Prison Map Shows Unsettling Sprawl of America’s Penitentiary System

Josh Begley created a website to visually answer one troubling question: “What does the geography of incarceration in the United States look like?”

Photo courtesy Prison Map

According to the Prison Policy Initiative, the United States “locks up more people, per capita, than any other nation,” with more than 2.4 million people incarcerated, effectively making America the penitentiary capital of the world.

Josh Begley, an interactive telecommunications graduate student at New York University, got to thinking about mass incarceration while in a data visualization class, and how tired he was of the usual spread of data and graphs used to showcase this issue. He wondered: “What does it mean to have 5,000 or 6,000 people locked up in the same place? What do these carceral spaces look like? How do they transform (or get transformed by) the landscape around them?

And so he decided to display the prison sprawl in a different way: “mapping” it through satellite photography of all 4,916 prison facilities in the United States on a website—Prison Map. Using Google Maps and code he tailored himself, Begley utilized coordinates of all the correctional institutions supplied by Prisoners of the Census, to take and pull in aerial shots of each facility to the site.

The result is visually astonishing and unsettling. Begley allows the overwhelming volume of photographs speak for itself, each shot stacked in a compact grid beneath one daunting question: “What does the geography of incarceration in the United States look like?”

Only 700 of the best photos were included on the homepage (14 percent of the total images he’s amassed), with the entirety displayed here.

Prison Map will be included in the “Prison Obscura” exhibition organized by’s Pete Brook which will explore the prison industrial complex and opens in February at New York’s Parson’s New School for Design.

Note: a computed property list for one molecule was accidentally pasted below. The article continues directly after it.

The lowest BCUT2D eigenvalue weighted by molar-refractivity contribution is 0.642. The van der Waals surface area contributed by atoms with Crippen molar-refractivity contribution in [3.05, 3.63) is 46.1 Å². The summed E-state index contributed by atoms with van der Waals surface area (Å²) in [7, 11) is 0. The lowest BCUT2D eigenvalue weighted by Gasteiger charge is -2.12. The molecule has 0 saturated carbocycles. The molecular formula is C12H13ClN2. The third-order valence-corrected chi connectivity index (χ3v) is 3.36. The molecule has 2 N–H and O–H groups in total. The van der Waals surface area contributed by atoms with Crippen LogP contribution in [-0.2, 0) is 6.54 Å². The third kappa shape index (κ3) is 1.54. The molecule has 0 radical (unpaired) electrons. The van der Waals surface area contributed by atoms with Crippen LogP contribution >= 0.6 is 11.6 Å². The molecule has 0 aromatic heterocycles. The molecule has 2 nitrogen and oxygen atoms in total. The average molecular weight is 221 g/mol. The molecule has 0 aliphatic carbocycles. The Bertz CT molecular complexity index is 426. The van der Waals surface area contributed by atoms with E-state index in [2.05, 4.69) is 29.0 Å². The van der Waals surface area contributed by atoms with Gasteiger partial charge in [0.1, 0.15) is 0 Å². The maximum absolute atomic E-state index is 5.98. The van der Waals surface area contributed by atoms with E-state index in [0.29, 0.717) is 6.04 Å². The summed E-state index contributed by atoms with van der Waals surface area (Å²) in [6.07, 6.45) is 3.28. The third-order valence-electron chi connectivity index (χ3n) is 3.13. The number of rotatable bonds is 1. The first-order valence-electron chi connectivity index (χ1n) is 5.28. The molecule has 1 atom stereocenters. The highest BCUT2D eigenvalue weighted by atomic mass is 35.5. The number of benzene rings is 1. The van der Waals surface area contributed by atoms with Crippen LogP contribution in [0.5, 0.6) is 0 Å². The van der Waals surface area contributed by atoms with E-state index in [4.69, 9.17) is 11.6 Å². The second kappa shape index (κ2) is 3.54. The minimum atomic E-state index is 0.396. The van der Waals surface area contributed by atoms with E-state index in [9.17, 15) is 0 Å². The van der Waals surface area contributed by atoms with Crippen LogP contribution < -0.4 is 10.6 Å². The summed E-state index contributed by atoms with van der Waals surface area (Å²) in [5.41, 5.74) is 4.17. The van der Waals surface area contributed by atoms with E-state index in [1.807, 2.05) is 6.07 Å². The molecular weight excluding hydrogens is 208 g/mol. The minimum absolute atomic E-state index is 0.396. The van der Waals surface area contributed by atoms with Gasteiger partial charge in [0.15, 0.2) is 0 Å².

via Barry Schapiro / Twitter

The phrase "stay in your lane" is usually lobbed at celebrities who talk about politics on Twitter by people who disagree with them. People in the sports world will often get a "stick to sports" when they try to have an opinion that lies outside of the field of play.

Keep Reading

The Free the Nipple movement is trying to remove the stigma on women's breasts by making it culturally acceptable and legal for women to go topless in public. But it turns out, Free the Nipple might be fighting on the wrong front and should be focusing on freeing the nipple in a place you'd never expect. Your own home.

A woman in Utah is facing criminal charges for not wearing a shirt in her house, with prosecutors arguing that women's chests are culturally considered lewd.

Keep Reading

In August, the Recording Academy hired their first female CEO, Deborah Dugan. Ten days before the Grammys, Dugan was placed on administrative leave for misconduct allegations after a female employee said Dugan was "abusive" and created a "toxic and intolerable" work environment. However, Dugan says she was actually removed from her position for complaining to human resources about sexual harassment, pay disparities, and conflicts of interest in the award show's nomination process.

Just five days before the Grammys, Dugan filed a complaint with the Equal Employment Opportunity Commission, and her claims are many. Dugan says she was paid less than former CEO Neil Portnow. In 2018, Portnow received criticism for saying women need to "step up" when only two female acts won Grammys. Portnow decided to not renew his contract shortly after. Dugan says she was also asked to hire Portnow as a consultant for $750,000 a year, which she refused to do.

Keep Reading